Those of us who love motorcycles and small engine vehicles would love to have a job as a motorcycle mechanic.
If you like to work with your hands, building and installing engines, repairing and service bikes and other small vehicles, then you have come to the right place.
Motorcycle mechanics can work at dealerships, garages, and repair shops, there’s something for everyone in this line of work.
Let’s put the pedal to the metal and find out how to become a motorcycle mechanic.
- Job Description
- How to Become
- Certification & Licensing
- Popular Programs
- Job Outlook
- Should You Become
- Similar Careers
What is a Motorcycle Mechanic?
Motorcycle mechanics specialize in the inner workings of motorcycles and other small engines.
On a daily basis, you’ll be asked to repair, diagnose, replace and maintain motorcycles.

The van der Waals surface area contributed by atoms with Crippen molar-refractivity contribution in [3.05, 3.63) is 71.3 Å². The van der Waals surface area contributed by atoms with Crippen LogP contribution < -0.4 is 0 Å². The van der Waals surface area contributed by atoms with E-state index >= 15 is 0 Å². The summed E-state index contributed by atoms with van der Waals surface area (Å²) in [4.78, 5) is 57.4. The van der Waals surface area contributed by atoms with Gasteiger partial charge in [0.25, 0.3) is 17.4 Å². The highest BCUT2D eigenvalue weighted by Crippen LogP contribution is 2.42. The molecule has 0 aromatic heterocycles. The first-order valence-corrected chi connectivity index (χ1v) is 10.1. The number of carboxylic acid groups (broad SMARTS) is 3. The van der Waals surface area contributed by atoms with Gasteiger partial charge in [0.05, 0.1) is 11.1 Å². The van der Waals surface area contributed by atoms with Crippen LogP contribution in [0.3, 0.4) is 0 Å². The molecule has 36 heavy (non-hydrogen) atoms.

You may also be asked to work on the frame of the motorcycle, hammering out dents, and even work on the computer systems within the motorcycle’s motherboard.
Some motorcycle mechanics work in body shops, while others work at dealerships.
It is possible to own your own repair shop with training and experience.
- Repair motorcycles and motor cycle equipment
- Figure out the problems motorcycles may be experiencing
- Identify issues and use logic to decide how to fix said issue
- Understand tools of the trade
- Knowledge of circuit boards, and other electronic devices
- Understand basic math
The average salary for a motorcycle mechanic in the US is around $33,000, but can be as low as $27,000, and as high as nearly $44,000.
All of this depends on the education that you have, the experience you have, and where you work.
If you find a job in a highly populated area, you’ll have more success as a motorcycle mechanic as well.
The top five states for motorcycle mechanics are:
- New York
Average National Salary: $33,000
Average Annual Salary by State
|State||Avg. Annual Salary|
How to Become a Motorcycle Mechanic
Step 1Get Schooled
In order to be a motorcycle mechanic, you need a high school diploma, or a GED.